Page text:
Scene from the Inandik Vase, from the period of the Old Hittite Kingdom, c. 1600 BC.

This detail from a bas relief carving on a wall in the Alaca region of Turkey is equally interesting. There are no signs of any weavers, but we see a figure holding his hand up to the T-shaped stone:

Reliefs on the orthostates at the west of the Sphinx Gate, Alaca Höyük, Turkey.

Egypt should not be left out of the ancient equation. My thoughts on the instrument used by Thoth are published under the title “Was Egyptian Thoth the Great Weaver?”

And this image of Seshat suggests to me that she is weaving on the pegs of the cosmic loom. I used it to illustrate the final line of The Story of Sukurru, “…Linking Earth and sky with her fine thread”:

Seshat carved on the back of the throne of the seated statue of Rameses II in the Amun temple at Luxor, c. 1250 BCE.

QUOTE

3. Challenging the evidence / its documentation: Is the depiction fragmentary or hard to evaluate for other reasons? What kind of documentation is available to me? Does it allow me to fully comprehend what is depicted? Or do I need further information before I can make up my mind?

4. Go to the sources. Archaeological artefacts, or artefacts similar to the one at hand are usually published somewhere, and these publications may hold further information and better images. It may be tricky to identify the available sources.

So, finally: Why not ask an archaeologist, some of us are nice people willing to help! UNQUOTE

Conclusion

My theory of the cosmic circle loom derives from a long quest to understand the most ancient Sumerian symbols. When I began re-translating The Instructions of Shuruppak using an unorthodox monosyllabic method, it wasn’t for the pleasure of proving other people wrong. I was and am curious to discover the truth for myself.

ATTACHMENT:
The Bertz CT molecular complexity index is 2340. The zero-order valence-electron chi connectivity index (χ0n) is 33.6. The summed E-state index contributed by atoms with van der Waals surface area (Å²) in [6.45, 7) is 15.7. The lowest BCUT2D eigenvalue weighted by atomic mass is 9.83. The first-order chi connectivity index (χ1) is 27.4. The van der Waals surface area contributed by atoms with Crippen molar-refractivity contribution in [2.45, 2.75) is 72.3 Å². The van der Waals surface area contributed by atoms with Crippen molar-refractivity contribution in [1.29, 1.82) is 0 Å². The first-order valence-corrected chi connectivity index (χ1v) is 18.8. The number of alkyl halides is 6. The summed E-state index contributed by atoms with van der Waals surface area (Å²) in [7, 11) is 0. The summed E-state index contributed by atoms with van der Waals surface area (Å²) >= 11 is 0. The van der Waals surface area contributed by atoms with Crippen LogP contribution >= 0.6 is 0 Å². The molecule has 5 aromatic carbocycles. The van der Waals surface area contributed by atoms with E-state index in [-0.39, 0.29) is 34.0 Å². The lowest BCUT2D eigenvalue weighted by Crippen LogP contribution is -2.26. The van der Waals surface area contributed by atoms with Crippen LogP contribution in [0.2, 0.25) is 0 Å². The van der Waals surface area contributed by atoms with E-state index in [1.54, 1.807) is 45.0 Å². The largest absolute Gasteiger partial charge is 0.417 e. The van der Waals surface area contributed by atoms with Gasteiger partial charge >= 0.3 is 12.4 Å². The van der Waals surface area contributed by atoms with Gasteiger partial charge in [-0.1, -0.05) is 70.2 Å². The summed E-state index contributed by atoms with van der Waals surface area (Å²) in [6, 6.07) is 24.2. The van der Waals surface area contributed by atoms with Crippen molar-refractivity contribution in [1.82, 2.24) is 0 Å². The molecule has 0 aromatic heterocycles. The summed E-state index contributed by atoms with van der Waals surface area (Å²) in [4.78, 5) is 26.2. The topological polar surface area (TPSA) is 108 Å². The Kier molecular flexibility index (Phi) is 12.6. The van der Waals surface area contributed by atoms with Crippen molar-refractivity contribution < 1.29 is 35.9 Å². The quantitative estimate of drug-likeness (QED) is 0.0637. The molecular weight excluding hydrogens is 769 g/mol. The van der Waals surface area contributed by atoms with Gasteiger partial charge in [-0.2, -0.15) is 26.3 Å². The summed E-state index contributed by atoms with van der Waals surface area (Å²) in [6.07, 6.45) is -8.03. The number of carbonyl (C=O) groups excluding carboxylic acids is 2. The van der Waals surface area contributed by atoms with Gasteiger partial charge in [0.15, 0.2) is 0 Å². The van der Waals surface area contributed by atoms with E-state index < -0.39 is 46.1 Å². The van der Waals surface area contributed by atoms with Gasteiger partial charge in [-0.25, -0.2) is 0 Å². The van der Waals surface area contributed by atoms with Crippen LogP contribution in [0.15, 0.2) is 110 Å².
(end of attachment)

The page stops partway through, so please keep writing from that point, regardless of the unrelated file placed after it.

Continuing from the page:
There is more to our history than first meets the eye. And there may be several layers of meaning underlying any symbol or image, as art historians well know.

I believe that the memory of Göbekli Tepe was still alive in the people of Mesopotamia who first wrote stories in clay to preserve them. I don’t underestimate the earliest Sumerians, whoever they were. I daresay they were great weavers too.

Look just below the T-shaped pillars on that first tablet. Is that a mouse peeping out of its hole?

Madeleine


References

i Detail from clay tablet found at Susa, Uruk V period, ca 3500 to 3350 BCE, reference P281729, Cuneiform Digital Library Initiative (CDLI).

ii Detail from bulla of uncertain provenience, ca 8500 to 3500 BCE, reference P254193, Cuneiform Digital Library Initiative (CDLI).

iii Clay tablet found at Susa, Uruk V period, ca 3500 to 3350 BCE, reference P281728, Cuneiform Digital Library Initiative (CDLI).